His flight reawakened suspicions about the mysterious circumstances of the deaths. He was finally apprehended in May 1837 and sent to Newgate prison. The evidence against him in the murder cases was, however, insufficient for trial. Strychnine, the poison that the court suspected Wainewright of using was by this time readily available, but it was difficult to detect forensically. Even the testimony of the family servant was circumstantial. Instead, Wainewright was convicted of the forgery committed seven years before, though he insisted on his innocence on the principle of being heir-at-law. Although he was initially assured of leniency in the case, given the nature of the inheritance and the lapse of time, justice was severe. He was transported to Hobart town, Van Dieman's Land in July 1837. He never returned.
The final section of the book on Wainewright's incarceration is illuminating and interesting. The description of life on board the prison "hulks" is extremely compelling, not least because it is a relatively little-known but very prevalent aspect of early-nineteenth-century life. Wainewright started his new life on a chain gang, and, after a lengthy illness, became a hospital orderly. In spite of his frustration, he held the doctors and the citizens of the town who befriended him in high regard, and they returned the compliment. In 1844, having served six years, and with the blessings of the colonial government, Wainewright applied for a ticket-of-leave. His official imprisonment was rescinded, but he could not leave the island. Instead he returned to painting, producing some lively and graceful portraits of the colonial citizenry of Hobart Town. He died there in August 1847.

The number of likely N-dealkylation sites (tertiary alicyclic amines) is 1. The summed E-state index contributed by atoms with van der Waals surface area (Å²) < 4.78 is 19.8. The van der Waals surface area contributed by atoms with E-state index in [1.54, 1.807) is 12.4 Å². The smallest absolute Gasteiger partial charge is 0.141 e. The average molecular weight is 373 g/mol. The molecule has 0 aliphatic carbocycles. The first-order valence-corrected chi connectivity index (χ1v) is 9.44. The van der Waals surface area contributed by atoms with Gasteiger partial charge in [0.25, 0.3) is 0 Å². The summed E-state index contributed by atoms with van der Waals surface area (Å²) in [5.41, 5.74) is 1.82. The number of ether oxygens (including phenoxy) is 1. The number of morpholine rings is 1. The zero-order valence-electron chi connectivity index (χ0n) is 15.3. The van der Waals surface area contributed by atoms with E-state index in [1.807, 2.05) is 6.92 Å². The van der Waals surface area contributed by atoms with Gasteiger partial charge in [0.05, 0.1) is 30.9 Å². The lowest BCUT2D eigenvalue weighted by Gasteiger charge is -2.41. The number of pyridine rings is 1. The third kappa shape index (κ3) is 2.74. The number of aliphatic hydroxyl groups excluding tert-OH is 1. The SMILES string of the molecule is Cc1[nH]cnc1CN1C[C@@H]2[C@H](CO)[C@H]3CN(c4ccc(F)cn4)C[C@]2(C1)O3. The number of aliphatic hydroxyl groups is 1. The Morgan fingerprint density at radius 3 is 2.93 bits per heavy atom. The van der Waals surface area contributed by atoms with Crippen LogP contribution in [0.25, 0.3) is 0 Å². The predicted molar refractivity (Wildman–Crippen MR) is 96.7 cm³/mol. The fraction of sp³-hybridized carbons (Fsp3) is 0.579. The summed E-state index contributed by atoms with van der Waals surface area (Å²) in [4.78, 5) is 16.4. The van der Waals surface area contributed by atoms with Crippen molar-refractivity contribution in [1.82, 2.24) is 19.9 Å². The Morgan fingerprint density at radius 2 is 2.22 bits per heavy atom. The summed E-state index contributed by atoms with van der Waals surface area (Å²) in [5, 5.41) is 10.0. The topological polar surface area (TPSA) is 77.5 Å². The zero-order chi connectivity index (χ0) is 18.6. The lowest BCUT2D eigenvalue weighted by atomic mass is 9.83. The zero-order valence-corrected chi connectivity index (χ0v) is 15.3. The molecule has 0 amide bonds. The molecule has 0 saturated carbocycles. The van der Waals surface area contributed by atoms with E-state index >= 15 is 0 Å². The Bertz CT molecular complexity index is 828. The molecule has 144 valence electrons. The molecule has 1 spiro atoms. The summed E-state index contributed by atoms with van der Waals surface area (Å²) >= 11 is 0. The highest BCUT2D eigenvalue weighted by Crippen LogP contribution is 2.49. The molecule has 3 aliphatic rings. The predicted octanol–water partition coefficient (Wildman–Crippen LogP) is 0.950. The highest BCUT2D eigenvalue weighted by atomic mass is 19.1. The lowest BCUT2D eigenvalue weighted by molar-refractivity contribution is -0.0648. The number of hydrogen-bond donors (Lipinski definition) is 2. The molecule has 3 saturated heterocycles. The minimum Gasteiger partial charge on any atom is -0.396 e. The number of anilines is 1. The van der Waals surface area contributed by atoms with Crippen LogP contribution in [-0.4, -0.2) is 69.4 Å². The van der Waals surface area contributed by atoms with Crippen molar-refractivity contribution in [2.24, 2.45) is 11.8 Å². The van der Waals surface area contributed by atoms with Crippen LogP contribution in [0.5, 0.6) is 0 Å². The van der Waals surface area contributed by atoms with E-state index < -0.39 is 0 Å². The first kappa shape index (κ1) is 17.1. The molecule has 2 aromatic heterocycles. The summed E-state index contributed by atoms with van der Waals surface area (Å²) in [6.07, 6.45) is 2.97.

It is for its overriding sense of the tenuousness of both its subject and its mandate that Wainewright the Poisoner caused something of a stir when it was published in the UK. Little specific historical information about Wainewright has survived the nineteenth century, at least, Motion claims, not enough to establish definitive proof of Wainewright's guilt in the murders for which he has become so notorious. Not so, opines Marc Vaubert de Chantilly, an antiquarian book-seller, Wainewright researcher, and self-proclaimed "biographical purist." Upwards of 300 documents relating the details of Wainewright's life and crimes are available at the London public records office and at libraries and archives across Britain. Of particular note is a "virtual confession" to the home secretary written by Wainewright as he awaited deportation to Van Dieman's Land: "Am I, " he asked, "to hear farther... on the subject of my giving a full account and revelation of the circumstances [of the deaths]... I am ready & can point out the places where Medicines were procured &c. &c. It will—you must see—complete the affair..." As reported in The Manchester Guardian, Motion countered that this confession, as well as a number of other attempts by the prosecution to ascribe to him the utterance of his own guilt, do not establish any clear indication that Wainewright intended to indict himself. Motion did not, as the press intimated, make up any part of Wainewright's story. On the contrary, such accusations are merely puritanical outrage. Motion's purpose was "to employ various imaginative ways of bringing my subject back to life... Truth can be very slippery and many faceted and certainly was in the case of Wainewright" (The Guardian, Feb 26, 2000, p. 3).